If this has been asked dozens of times, then mods just delete. This forum is WAY too big to search it entirely, but so far I havn't found my question answered!


John Frusciante can play guitar, piano, drums, bass and synths (sorry if I'm forgetting anything) so he obviously can read and write music but he generally just records what he plays. Most of his stuff is improvised as well. He does know sheet music (to some extent or another) but finds it 'time consuming' to write.
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#25
Quote by Gurgle!Argh!
lots of people don't. i know some absolutely awesome guitarists in awesome bands who don't know theory. at all. they just have a really good ear, yknow? they can hear in their mind exactly what they want to play, and they can transfer it to guitar. thats something that most people can attain, but for most of us it takes a long time and a lot of effort. thats why we use theory, to help narrow down the choices, to make it easier to translate the idea we have in our mind into the notes we play on our guitar.

No, we use theory to expand our choices.

Also, knowing music theory and knowing how to read sheet music are not the same thing, you can learn either without having any knowledge of the other.
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#26
I'm fairly sure that B.B. King can't, and he says he doesn't know (or play) chords and the like. However, it's rather irrelevant and useless information knowing who knows what.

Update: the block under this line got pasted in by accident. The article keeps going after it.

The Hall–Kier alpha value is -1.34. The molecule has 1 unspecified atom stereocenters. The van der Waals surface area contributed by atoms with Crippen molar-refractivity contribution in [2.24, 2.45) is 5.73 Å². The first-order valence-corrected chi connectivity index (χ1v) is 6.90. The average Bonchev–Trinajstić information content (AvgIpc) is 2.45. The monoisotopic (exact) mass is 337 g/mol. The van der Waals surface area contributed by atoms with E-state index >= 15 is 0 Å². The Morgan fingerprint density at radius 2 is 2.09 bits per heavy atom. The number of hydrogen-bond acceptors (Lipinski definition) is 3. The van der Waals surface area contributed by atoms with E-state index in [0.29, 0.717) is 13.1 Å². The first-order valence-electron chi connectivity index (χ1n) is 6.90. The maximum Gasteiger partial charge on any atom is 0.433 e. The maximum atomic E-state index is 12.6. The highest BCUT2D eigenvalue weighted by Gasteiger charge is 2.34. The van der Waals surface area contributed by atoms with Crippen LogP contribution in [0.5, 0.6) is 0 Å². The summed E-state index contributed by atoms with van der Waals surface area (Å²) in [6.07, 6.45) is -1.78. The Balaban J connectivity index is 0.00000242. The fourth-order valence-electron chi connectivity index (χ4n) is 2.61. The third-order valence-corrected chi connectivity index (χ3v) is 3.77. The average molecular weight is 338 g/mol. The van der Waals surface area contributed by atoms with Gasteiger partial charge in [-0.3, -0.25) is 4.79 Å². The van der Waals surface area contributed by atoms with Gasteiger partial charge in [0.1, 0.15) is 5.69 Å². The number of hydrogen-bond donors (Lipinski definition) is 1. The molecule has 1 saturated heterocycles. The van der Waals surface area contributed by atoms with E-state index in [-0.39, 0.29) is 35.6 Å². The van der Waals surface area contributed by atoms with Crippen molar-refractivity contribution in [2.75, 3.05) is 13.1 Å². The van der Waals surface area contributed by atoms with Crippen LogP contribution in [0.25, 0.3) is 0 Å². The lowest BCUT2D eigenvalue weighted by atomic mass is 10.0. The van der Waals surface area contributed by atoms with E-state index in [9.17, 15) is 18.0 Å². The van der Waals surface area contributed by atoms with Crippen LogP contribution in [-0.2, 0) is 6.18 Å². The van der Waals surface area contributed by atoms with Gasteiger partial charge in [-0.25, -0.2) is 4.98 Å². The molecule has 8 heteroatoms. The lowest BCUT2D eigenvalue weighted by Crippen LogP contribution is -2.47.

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#27
Paul McCartney..... end of story
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#28
Quote by trey-col89
Paul McCartney..... end of story

So the moral of this story is...learn your theory or you'll end up married to a one-legged gold-digger?
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#29
Quote by felixdcat
Ear is the final judge.


And also the best judge. You can know all the theory in the world, but if you can't hear and feel the notes going together, you're screwed. Having a good ear is more important than slaving for years in a music theory class. An ear cannot be replicated.

This is coming from someone who's been in theory classes for almost 7 years.
#30
Quote by steven seagull
No, we use theory to expand our choices.

Also, knowing music theory and knowing how to read sheet music are not the same thing, you can learn either without having any knowledge of the other.


not really. playing music is all about transferring the concept you hear in your mind to the music you create with your instrument. this can be difficult. there are lots of notes. theory helps you know which notes might give the desired effect at any given time. ergo, it narrows down our choices.